4. Due to sheer volume, simple, typical, daily, activities also add up. A single email is thought to produce in order of ~1–10g of CO2. But just the CO2 emissions of spam emails were estimated to be around 3 billion KWh per year according to a report in 2009 [15].
  5. (moved to main body)

References

  1. https://digiconomist.net/ethereum-energy-consumption
  2. https://www.etherchain.org/charts/transactionsPerDay
  3. https://www.etherchain.org/charts/totalGasUsage
  4. https://www.epa.gov/egrid/data-explorer
  5. https://www.eea.europa.eu/data-and-maps/daviz/co2-emission-intensity-6#tab-googlechartid_googlechartid_googlechartid_googlechartid_chart_11111
  6. https://www.iges.or.jp/en/pub/list-grid-emission-factor/en
  7. https://www.notion.so/Carbon-FYI-Methodology-51e2d8c41d1c4963970a143b8629f5f9
  8. https://ourworldindata.org/safest-sources-of-energy
  9. https://carbon.fyi/
  10. https://www.washingtonpost.com/news/wonk/wp/2013/09/26/wonkabroad/?arc404=true
  11. https://www.jbs.cam.ac.uk/faculty-research/centres/alternative-finance/publications/3rd-global-cryptoasset-benchmarking-study
  12. https://www.wired.com/story/bitcoins-climate-impact-global-cures-local/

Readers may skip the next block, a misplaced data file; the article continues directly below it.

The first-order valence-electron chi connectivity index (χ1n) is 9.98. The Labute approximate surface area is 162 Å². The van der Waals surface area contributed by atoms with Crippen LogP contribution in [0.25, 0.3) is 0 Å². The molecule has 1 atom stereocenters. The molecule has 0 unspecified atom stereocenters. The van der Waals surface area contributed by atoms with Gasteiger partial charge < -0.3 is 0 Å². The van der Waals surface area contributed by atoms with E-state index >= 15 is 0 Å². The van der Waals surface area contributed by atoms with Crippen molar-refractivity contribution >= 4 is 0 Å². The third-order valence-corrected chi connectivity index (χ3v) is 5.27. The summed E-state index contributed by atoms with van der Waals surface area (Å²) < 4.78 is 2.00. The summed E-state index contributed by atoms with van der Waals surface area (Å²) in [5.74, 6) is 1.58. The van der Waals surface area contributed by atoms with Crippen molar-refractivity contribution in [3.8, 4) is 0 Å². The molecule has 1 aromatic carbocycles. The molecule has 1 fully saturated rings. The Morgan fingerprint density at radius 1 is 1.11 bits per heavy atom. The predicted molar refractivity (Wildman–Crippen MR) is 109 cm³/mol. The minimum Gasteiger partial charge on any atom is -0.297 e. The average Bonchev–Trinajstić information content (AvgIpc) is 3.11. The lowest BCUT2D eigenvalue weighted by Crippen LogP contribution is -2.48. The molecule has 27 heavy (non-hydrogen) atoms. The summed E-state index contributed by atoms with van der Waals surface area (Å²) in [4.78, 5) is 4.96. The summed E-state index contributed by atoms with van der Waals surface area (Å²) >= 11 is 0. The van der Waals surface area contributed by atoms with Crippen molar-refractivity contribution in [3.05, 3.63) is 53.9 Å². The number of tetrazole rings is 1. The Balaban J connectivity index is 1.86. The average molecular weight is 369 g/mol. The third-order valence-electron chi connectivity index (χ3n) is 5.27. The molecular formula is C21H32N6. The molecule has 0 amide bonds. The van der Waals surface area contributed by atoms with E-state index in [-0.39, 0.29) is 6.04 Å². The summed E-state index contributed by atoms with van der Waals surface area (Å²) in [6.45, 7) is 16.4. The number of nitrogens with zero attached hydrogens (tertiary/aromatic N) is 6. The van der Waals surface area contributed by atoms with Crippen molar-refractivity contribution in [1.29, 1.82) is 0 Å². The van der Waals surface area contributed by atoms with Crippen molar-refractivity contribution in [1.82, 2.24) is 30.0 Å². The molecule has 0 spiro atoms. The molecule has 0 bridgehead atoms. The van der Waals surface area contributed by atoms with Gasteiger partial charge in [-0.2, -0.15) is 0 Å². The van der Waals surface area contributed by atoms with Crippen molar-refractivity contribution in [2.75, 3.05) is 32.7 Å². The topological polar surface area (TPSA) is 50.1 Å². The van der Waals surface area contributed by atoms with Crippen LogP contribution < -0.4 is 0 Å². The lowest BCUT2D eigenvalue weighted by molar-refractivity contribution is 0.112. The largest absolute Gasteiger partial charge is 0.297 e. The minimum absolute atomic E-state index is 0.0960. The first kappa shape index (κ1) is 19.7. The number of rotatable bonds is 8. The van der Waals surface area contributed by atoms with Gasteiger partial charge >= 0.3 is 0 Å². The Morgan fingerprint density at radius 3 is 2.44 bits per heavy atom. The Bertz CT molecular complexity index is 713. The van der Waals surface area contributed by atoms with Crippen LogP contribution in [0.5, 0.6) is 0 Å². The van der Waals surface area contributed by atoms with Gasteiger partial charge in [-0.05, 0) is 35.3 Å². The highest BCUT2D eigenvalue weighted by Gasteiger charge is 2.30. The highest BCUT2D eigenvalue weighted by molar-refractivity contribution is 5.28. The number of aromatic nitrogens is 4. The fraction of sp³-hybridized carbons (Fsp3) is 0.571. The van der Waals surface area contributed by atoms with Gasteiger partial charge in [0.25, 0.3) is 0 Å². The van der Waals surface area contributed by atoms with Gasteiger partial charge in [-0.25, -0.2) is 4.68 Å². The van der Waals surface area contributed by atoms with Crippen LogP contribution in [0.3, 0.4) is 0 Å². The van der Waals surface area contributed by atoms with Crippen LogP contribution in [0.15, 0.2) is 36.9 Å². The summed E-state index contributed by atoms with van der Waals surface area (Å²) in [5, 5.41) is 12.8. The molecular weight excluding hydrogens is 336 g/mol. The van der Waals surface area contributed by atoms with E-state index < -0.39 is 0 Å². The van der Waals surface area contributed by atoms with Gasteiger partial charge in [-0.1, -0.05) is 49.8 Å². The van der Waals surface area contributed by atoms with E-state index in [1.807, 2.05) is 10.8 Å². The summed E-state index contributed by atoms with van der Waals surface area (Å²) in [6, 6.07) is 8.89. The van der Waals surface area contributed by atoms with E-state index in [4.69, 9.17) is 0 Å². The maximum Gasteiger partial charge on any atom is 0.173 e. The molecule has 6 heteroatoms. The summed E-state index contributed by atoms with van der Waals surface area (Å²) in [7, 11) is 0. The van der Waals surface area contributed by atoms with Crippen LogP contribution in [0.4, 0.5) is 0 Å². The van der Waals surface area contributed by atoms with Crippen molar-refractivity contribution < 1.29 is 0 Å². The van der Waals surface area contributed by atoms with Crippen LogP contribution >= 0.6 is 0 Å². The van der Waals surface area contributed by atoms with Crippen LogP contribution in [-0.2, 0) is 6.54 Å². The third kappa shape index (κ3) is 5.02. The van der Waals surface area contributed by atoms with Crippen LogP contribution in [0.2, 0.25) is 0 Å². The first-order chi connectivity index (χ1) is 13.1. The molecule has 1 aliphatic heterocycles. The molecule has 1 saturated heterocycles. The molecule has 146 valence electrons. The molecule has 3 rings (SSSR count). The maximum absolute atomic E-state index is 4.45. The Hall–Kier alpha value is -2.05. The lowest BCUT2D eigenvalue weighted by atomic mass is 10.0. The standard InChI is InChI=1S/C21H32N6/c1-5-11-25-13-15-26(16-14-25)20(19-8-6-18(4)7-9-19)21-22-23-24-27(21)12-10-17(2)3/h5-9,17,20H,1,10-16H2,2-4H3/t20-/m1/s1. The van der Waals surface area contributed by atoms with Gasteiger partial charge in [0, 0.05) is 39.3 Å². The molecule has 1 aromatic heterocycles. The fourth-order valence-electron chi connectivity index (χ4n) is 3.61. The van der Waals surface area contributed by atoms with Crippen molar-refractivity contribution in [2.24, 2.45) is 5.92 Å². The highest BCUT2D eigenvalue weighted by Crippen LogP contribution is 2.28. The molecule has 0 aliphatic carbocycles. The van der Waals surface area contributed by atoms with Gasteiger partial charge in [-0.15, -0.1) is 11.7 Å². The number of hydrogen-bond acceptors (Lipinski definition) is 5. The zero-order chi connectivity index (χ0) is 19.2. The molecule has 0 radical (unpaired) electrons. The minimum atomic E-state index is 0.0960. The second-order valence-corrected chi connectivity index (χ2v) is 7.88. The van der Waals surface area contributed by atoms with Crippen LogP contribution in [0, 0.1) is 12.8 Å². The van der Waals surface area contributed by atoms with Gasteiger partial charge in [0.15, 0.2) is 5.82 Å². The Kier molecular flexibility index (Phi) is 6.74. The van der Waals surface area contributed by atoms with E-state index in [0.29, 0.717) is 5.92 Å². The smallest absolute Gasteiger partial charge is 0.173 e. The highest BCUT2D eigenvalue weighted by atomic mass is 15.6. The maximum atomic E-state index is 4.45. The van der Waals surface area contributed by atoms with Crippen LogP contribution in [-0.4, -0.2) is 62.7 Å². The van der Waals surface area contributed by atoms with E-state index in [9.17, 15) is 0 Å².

13. https://www.jbs.cam.ac.uk/faculty-research/centres/alternative-finance/publications/3rd-global-cryptoasset-benchmarking-study
  14. https://cbeci.org/mining_map
  15. https://cbeci.org/
  16. https://www.coincenter.org/estimating-bitcoin-electricity-use-a-beginners-guide/
  17. https://ethereum.org/en/developers/docs/gas
  18. https://medium.com/ethereum-grid/ethereum-101-how-are-transactions-included-in-a-block-9ae5f491853f
  19. https://eta-publications.lbl.gov/sites/default/files/lbnl-1005775_v2.pdf
  20. https://docs.google.com/spreadsheets/d/1hzzxMbytOZ1mYl9kLh_SvM6kne6JI_mdCfHIoNapr5M/edit?usp=sharing
  21. https://coinshares.com/research/bitcoin-mining-network-december-2019
  22. https://carbon.fyi/learn
  23. https://digiconomist.net/bitcoin-energy-consumption

computational ar̹͒ti͙̕s̼͒t engineer curious philomath; nature ∩ science ∩ tech ∩ ritual; spirituality ∩ arithmetic; PhD AI×expressive human-machine interaction;